Trimlines, blockfields, mountain-top erratics and the vertical dimensions of the last British-Irish Ice Sheet in NW Scotland

Derek Fabel, Colin Ballantyne, Sheng Xu

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    92 Citations (Scopus)


    Periglacial trimlines separating glacially eroded lower slopes from blockfield-covered plateaus on British and Irish mountains have been interpreted either (1) in terms of representing the maximum altitude of the last ice sheet during the Last Glacial Maximum (LGM), or (2) as a thermal boundary separating wet-based ice at pressure melting point from cold-based ice on summit plateaus. We test these competing hypotheses through 10Be exposure dating of high-level erratic boulders above trimlines on five mountains in NW Scotland. Nine out of 14 erratics yielded post-LGM exposure ages ranging from 14.0 ± 0.7 ka to 16.5 ± 0.9 ka or from 14.9 ± 0.9 ka to 17.6 ± 1.1 ka, depending on the 10Be production rate employed in exposure age calculation. These ages refute hypothesis (1) as they imply that the last ice sheet overtopped the mountains. Preservation of apparently intact blockfields on the summits implies cold-based ice cover, supporting hypothesis (2). As altitudinally consistent high-level trimlines extend from our sampled sites across much of NW Scotland and the Hebrides, our conclusions apply to all trimlines in this broader area, and probably to all high-level trimlines elsewhere in the British Isles. Preservation of blockfields under cold-based ice is consistent with blockfield evolution on plateaus throughout much or all of the Quaternary. Averaged exposure ages of ∼15–16 ka for plateau-top erratics implies nunatak emergence from the downwasting ice sheet prior to a regional readvance of the ice margin (the Wester Ross Readvance) and before rapid warming at ∼14.7 ka at the onset of the Lateglacial Interstade, but after the timing of ice-sheet thinning as retrodicted by recent proxy climate-driven thermo-mechanical coupled models. Our findings provide an additional constraint on the future development of such models by implying that high-level trimlines represent the altitude of a former transition zone between ice at pressure-melting point and ice below pressure melting point.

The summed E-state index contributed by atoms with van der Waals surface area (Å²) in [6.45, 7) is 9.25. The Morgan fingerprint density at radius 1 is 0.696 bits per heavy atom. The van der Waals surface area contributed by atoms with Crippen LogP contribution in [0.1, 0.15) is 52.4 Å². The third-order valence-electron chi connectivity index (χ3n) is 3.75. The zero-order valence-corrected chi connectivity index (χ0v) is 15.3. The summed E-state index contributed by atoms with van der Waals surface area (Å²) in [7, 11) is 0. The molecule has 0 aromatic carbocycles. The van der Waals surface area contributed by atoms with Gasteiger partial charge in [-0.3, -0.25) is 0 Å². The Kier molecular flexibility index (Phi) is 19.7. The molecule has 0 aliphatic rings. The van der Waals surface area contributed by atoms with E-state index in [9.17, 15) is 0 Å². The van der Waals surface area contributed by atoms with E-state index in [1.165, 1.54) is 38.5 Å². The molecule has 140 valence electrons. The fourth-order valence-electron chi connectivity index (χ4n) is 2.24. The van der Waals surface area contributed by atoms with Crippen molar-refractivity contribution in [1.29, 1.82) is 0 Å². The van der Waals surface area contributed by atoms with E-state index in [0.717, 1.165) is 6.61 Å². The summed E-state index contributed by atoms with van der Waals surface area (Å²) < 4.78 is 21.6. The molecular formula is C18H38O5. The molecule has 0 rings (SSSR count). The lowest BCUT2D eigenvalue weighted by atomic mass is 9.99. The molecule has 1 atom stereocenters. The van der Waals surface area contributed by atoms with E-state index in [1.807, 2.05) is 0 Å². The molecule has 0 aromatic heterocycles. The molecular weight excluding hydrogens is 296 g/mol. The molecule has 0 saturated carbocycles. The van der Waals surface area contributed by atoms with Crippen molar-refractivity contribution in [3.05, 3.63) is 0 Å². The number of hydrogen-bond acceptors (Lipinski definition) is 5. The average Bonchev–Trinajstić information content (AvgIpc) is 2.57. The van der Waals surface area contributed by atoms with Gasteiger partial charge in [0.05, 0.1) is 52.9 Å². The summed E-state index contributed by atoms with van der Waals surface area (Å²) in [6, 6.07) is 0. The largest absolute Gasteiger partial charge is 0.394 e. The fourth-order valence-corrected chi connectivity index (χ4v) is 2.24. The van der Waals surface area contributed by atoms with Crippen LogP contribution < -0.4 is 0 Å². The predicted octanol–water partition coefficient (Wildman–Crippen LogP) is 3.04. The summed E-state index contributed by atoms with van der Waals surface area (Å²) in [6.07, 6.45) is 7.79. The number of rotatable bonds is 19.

Original languageEnglish
    Pages (from-to)91-102
    Number of pages12
    JournalQuaternary Science Reviews
    Early online date2 Oct 2012
    Publication statusPublished - 8 Nov 2012


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